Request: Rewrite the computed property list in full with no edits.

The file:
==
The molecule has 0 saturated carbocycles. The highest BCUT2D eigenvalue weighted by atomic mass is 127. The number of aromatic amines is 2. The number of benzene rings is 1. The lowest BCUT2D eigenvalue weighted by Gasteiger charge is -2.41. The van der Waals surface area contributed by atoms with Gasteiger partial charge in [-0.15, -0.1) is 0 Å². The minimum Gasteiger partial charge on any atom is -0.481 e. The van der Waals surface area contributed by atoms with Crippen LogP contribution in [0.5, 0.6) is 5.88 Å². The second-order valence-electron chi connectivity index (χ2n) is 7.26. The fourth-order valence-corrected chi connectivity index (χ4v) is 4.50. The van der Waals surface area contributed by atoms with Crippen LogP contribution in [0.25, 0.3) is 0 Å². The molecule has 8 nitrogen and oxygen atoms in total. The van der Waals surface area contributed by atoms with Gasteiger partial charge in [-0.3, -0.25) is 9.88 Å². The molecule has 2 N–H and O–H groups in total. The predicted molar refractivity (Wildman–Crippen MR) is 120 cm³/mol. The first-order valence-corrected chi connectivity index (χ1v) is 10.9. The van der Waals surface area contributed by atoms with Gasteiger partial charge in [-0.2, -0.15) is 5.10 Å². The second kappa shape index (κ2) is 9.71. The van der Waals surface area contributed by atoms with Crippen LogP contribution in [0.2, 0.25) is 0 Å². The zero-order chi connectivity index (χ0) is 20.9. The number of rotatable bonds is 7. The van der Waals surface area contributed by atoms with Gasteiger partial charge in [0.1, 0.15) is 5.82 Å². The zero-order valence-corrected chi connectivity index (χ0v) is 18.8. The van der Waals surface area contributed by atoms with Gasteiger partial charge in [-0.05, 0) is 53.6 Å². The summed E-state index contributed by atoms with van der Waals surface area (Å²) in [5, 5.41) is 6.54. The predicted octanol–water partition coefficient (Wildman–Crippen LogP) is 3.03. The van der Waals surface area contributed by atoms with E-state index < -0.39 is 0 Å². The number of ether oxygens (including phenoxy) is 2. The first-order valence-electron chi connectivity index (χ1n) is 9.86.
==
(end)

The molecule has 0 saturated carbocycles. The highest BCUT2D eigenvalue weighted by atomic mass is 127. The number of aromatic amines is 2. The number of benzene rings is 1. The lowest BCUT2D eigenvalue weighted by Gasteiger charge is -2.41. The van der Waals surface area contributed by atoms with Gasteiger partial charge in [-0.15, -0.1) is 0 Å². The minimum Gasteiger partial charge on any atom is -0.481 e. The van der Waals surface area contributed by atoms with Crippen LogP contribution in [0.5, 0.6) is 5.88 Å². The second-order valence-electron chi connectivity index (χ2n) is 7.26. The fourth-order valence-corrected chi connectivity index (χ4v) is 4.50. The van der Waals surface area contributed by atoms with Crippen LogP contribution in [0.25, 0.3) is 0 Å². The molecule has 8 nitrogen and oxygen atoms in total. The van der Waals surface area contributed by atoms with Gasteiger partial charge in [-0.3, -0.25) is 9.88 Å². The molecule has 2 N–H and O–H groups in total. The predicted molar refractivity (Wildman–Crippen MR) is 120 cm³/mol. The first-order valence-corrected chi connectivity index (χ1v) is 10.9. The van der Waals surface area contributed by atoms with Gasteiger partial charge in [-0.2, -0.15) is 5.10 Å². The second kappa shape index (κ2) is 9.71. The van der Waals surface area contributed by atoms with Crippen LogP contribution in [0.2, 0.25) is 0 Å². The zero-order chi connectivity index (χ0) is 20.9. The number of rotatable bonds is 7. The van der Waals surface area contributed by atoms with Gasteiger partial charge in [0.1, 0.15) is 5.82 Å². The zero-order valence-corrected chi connectivity index (χ0v) is 18.8. The van der Waals surface area contributed by atoms with Gasteiger partial charge in [-0.05, 0) is 53.6 Å². The summed E-state index contributed by atoms with van der Waals surface area (Å²) in [5, 5.41) is 6.54. The predicted octanol–water partition coefficient (Wildman–Crippen LogP) is 3.03. The van der Waals surface area contributed by atoms with E-state index < -0.39 is 0 Å². The number of ether oxygens (including phenoxy) is 2. The first-order valence-electron chi connectivity index (χ1n) is 9.86.